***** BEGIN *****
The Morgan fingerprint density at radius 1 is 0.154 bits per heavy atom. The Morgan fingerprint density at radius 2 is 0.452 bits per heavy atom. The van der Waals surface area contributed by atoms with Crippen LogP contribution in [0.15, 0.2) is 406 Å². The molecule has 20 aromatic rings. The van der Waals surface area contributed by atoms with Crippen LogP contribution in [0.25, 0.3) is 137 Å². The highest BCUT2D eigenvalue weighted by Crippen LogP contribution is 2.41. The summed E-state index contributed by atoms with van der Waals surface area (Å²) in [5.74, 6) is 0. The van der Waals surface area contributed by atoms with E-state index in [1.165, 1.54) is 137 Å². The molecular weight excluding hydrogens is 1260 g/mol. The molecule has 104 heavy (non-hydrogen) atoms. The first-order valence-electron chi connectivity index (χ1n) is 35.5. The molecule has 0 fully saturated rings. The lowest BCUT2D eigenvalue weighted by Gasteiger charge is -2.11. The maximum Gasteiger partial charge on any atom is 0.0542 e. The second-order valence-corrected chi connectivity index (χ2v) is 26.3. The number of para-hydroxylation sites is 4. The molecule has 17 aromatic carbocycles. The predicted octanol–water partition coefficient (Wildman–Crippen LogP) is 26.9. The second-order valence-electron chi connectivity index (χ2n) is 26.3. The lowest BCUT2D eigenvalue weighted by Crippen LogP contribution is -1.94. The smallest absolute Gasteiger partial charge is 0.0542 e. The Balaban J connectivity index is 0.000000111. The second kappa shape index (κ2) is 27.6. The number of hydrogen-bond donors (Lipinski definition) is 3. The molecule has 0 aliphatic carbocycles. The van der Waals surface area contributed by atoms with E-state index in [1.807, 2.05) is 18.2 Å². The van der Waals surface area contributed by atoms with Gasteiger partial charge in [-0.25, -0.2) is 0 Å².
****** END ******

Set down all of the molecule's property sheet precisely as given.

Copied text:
The Morgan fingerprint density at radius 1 is 0.154 bits per heavy atom. The Morgan fingerprint density at radius 2 is 0.452 bits per heavy atom. The van der Waals surface area contributed by atoms with Crippen LogP contribution in [0.15, 0.2) is 406 Å². The molecule has 20 aromatic rings. The van der Waals surface area contributed by atoms with Crippen LogP contribution in [0.25, 0.3) is 137 Å². The highest BCUT2D eigenvalue weighted by Crippen LogP contribution is 2.41. The summed E-state index contributed by atoms with van der Waals surface area (Å²) in [5.74, 6) is 0. The van der Waals surface area contributed by atoms with E-state index in [1.165, 1.54) is 137 Å². The molecular weight excluding hydrogens is 1260 g/mol. The molecule has 104 heavy (non-hydrogen) atoms. The first-order valence-electron chi connectivity index (χ1n) is 35.5. The molecule has 0 fully saturated rings. The lowest BCUT2D eigenvalue weighted by Gasteiger charge is -2.11. The maximum Gasteiger partial charge on any atom is 0.0542 e. The second-order valence-corrected chi connectivity index (χ2v) is 26.3. The number of para-hydroxylation sites is 4. The molecule has 17 aromatic carbocycles. The predicted octanol–water partition coefficient (Wildman–Crippen LogP) is 26.9. The second-order valence-electron chi connectivity index (χ2n) is 26.3. The lowest BCUT2D eigenvalue weighted by Crippen LogP contribution is -1.94. The smallest absolute Gasteiger partial charge is 0.0542 e. The Balaban J connectivity index is 0.000000111. The second kappa shape index (κ2) is 27.6. The number of hydrogen-bond donors (Lipinski definition) is 3. The molecule has 0 aliphatic carbocycles. The van der Waals surface area contributed by atoms with E-state index in [1.807, 2.05) is 18.2 Å². The van der Waals surface area contributed by atoms with Gasteiger partial charge in [-0.25, -0.2) is 0 Å².